In 1976, diver Jose Roberto Texeira salvaged two intact amphorae from the bottom of Guanabara Bay, 15 kilometers from Rio de Janeiro. Six years later, archeologist Robert Marx found thousands of pottery fragments in the same locality, including 200 necks from amphorae.
Amphorae are tall storage vessels that were used widely throughout ancient Europe. These particular amphorae are of Roman manufacture, circa the second century B.C. Much controversy erupted around the finds because Spain and Portugal both claim to have discovered Brazil around 1500 A.D. Roman artifacts were distinctly unwelcome. More objectively, the thought of an ancient Roman crossing of the Atlantic is not so farfetched. Roman wrecks have been discovered in the Azores; and the shortest way across the Atlantic is from Africa to Brazil -- only 18 days using modern sailing vessels.
(Sheckley, Robert; "Romans in Rio," Omni, 5:43, June 1983.)
Here's the introductory portion of the text from the second link:
Two thousand years ago, the most valuable commodity “known to man” was salt. This is because most fresh meats and fish were preserved by packing in salt. In fact, salt was so valuable, it was used in place of coinage. This is where the word “salary” emerged (as well as the expression “he’s not worth his salt”). The Romans had a large salt production facility on Ilha do Sal (Salt Island) in the Cape Verde Islands, which are 350 miles off the coast of West Africa. This location is directly in the path of the hot, dry winds of the Sahara Desert, which can easily blow 60 knots from the east. It is believed that this Roman merchant vessel was heading for Salt Island to pick up a load of salt and to provision the local army garrison when a fierce Sahara storm started. Roman ships were clumsy by modem standards and would have no choice but to lower their sails and to run with the winds to avoid capsizing. The Sahara winds can blow for many days and the Salt Ship was carried to Guanabara Bay (near Rio de Janeiro) in Brazil. In the middle of the - Bay is a large submerged rock lying 3’ below the surface called Xareu Rock (named after a local fish that congregates here). The ship appears to have been travelling at a high rate of speed when she struck the rock. She broke into two pieces and settled in 75’ of water near the base of the rock. ...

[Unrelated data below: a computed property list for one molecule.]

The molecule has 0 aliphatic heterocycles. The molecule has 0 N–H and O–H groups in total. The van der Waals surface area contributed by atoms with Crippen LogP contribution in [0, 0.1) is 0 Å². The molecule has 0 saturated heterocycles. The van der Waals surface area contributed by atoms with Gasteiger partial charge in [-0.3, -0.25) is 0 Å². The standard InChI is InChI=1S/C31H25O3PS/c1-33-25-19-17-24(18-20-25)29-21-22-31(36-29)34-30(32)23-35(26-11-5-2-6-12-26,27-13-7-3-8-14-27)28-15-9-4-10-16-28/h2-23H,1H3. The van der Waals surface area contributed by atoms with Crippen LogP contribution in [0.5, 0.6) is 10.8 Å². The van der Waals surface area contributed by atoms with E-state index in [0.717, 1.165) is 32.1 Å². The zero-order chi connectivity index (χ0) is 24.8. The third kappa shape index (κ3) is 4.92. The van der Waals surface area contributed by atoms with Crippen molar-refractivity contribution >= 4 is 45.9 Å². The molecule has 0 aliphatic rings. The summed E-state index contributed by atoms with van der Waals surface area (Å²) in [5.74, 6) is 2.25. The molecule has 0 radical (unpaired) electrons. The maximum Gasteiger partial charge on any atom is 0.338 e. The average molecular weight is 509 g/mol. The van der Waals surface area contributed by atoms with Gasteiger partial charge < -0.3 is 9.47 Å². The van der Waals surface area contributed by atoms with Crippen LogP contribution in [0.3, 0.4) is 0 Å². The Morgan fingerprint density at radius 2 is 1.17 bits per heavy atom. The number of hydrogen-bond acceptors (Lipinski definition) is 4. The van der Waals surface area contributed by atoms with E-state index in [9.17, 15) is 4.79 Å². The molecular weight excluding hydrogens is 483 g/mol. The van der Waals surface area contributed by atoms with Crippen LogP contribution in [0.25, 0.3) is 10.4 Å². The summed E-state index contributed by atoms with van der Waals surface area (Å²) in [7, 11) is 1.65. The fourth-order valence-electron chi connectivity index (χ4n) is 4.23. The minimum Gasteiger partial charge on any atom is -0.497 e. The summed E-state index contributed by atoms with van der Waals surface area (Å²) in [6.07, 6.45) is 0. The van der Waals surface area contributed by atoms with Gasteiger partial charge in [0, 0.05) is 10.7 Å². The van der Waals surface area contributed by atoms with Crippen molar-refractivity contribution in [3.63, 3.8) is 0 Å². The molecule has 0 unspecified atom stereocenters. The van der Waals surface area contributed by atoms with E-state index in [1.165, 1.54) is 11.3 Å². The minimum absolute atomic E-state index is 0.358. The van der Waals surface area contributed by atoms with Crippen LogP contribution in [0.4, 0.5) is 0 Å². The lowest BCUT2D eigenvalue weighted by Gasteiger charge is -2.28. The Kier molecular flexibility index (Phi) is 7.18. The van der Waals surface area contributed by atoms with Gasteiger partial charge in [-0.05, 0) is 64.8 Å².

It seems the Brazilian government is not keen on authenticating this as the Italian consulate claims since the Romans were the first to "discover" Brazil, then all Italian immigrants should be granted immediate citizenship !
That story has been blowing around for a few decades. Unfortunately no shard or amphora were ever tested for age, an expert dated the amphora by styling to 3 AD but its not known where the sample came from, nor was a in situ excavation made, nor a paper presented. Some points
They used amphora up until the 17th century (barrels are expensive) in Portuguese and Spanish ships for the transport of Olive oil and wine.
Ships from that area often used river stones to ballast the ship, the river stones were often dug up near the port and were often full of shards-centuries of shards.
The placing of European Amphora for a hoax is always possible as no vessel was found. Although a Roman ship might have made such a crossing it would seem it had no lasting effect on natives, Rome or other civilizations.
The story remains an interesting story that keeps resurfacing year after year. Unless a excavation is done it remains an unconfirmed story.